How One School Handles Dual Language Education

As part of KERA’s Generation One series, Stella Chavez looks into how one school handles both Spanish and English language education.

By Stella M. ChavezMarch 13, 2015 10:26 am,

One morning, Teresa Martin’s kindergarten students gather on the carpet for storytime. She reads a book in Spanish about Thanksgiving.

She stops and asks a question.”When I read, what’s the objective?”

A girl, Brianna, raises her hand. Martin calls on her.

“We’re supposed to listen to you read so we can ask each other questions about the story,” Brianna says.

Martin tells her students to form small groups and talk about the book. The kids pair up and do just that – in Spanish.

The goal is to get these Spanish-speaking kids to learn English. But to speak English well, you need to master Spanish first, educators say.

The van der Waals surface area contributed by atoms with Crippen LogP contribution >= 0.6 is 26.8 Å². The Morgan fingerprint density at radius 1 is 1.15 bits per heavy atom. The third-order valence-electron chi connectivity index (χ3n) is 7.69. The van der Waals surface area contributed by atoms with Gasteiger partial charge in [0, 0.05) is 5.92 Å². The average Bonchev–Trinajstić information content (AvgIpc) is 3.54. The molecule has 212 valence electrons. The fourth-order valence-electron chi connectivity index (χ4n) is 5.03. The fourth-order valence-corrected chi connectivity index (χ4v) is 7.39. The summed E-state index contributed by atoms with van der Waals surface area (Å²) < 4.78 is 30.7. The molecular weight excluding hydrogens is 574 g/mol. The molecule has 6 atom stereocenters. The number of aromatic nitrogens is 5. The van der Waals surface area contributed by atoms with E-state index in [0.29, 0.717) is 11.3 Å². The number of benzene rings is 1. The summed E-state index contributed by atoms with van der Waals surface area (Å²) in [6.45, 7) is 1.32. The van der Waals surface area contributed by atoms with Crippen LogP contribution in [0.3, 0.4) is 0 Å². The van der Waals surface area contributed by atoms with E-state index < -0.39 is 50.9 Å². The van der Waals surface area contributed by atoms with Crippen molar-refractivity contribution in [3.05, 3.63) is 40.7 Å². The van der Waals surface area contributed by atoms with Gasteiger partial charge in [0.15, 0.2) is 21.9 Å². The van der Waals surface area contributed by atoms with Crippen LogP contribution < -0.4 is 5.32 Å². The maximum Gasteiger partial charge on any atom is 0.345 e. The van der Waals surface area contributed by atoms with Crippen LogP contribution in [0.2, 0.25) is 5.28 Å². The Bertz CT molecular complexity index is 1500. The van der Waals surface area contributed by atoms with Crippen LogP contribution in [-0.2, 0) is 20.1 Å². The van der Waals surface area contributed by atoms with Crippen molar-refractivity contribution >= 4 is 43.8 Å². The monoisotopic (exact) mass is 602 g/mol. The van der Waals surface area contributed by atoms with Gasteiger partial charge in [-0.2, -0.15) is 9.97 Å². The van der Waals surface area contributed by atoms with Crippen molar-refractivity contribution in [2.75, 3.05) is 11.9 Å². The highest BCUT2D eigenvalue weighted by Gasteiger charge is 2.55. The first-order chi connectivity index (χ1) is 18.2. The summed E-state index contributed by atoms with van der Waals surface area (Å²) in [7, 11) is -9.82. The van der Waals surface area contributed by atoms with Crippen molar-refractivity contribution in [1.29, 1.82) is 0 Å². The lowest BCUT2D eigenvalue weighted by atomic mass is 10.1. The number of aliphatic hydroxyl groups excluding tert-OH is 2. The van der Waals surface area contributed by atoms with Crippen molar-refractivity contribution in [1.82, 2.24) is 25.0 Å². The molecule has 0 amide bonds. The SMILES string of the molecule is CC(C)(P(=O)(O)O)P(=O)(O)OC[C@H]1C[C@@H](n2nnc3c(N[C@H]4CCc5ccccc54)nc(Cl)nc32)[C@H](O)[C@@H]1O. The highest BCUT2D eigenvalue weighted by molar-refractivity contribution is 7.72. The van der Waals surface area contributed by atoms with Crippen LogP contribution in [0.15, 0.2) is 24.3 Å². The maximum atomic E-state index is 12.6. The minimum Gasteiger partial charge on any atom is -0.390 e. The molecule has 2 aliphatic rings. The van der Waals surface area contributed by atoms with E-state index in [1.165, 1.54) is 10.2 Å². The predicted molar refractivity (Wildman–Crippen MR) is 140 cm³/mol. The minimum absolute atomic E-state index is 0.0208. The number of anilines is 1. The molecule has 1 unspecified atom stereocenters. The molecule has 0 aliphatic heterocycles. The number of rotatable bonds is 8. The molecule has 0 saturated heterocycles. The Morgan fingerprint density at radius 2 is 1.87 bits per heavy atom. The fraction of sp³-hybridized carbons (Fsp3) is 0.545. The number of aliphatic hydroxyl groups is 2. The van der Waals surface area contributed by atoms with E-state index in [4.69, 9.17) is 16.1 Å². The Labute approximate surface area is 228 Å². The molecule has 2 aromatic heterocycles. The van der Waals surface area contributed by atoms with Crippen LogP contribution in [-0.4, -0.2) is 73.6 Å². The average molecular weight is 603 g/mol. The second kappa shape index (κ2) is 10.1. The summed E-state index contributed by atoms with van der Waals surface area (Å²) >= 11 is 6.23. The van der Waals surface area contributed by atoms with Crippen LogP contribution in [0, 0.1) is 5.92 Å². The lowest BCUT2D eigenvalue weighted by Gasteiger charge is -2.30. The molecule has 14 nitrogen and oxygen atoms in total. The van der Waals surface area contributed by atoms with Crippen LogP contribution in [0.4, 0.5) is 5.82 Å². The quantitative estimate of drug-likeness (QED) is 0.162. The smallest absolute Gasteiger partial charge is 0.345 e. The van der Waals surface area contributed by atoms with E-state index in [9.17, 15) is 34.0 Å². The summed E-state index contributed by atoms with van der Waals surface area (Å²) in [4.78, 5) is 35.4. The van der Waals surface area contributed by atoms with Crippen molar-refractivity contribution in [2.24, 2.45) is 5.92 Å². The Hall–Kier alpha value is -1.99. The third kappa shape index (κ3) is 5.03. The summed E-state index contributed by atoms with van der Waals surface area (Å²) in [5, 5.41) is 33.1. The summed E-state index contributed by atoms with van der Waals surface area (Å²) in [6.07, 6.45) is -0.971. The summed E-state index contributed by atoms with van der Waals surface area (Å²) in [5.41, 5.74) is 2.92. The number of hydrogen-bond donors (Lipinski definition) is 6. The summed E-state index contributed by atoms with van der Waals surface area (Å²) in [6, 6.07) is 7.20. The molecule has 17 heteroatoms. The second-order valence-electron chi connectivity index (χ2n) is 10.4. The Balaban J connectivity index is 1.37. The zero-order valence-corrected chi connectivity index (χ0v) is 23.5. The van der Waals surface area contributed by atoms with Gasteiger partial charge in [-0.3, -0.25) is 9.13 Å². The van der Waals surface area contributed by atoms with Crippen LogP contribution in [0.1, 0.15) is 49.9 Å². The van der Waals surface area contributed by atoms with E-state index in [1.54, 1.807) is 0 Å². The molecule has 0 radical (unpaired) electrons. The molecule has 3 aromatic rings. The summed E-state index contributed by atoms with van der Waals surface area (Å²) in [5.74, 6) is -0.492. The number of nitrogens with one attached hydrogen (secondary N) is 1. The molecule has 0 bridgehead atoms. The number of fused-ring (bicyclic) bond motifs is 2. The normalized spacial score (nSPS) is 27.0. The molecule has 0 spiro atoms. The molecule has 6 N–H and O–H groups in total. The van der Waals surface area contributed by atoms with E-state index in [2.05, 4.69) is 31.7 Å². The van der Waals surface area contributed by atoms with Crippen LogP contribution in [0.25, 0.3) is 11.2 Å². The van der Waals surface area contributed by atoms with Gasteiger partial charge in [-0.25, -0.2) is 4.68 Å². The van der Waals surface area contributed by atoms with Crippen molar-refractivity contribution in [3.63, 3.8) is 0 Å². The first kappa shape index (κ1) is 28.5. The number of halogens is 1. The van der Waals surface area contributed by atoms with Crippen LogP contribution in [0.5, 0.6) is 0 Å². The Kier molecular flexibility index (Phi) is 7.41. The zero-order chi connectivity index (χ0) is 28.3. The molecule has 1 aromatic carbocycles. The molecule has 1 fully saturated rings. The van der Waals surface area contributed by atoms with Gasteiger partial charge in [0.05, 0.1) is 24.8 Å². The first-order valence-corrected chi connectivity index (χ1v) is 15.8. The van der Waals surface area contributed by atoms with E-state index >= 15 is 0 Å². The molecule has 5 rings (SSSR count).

At Bowie Elementary in Grand Prairie and beyond, schools have been turning to what’s called dual language classes. At Bowie, the classes are popular: Half the students are what’s known as English language learners.

In Texas, one in three children has a parent who’s an immigrant – or they’re immigrants themselves. They have to learn a new language, adapt to a different culture and try to fit into a community that may not embrace newcomers.

KERA’s American Graduate: Generation One series follows these first-generation Texans and the educators weaving them into the American tapestry. We’ll be featuring their stories, all this week on Texas Standard.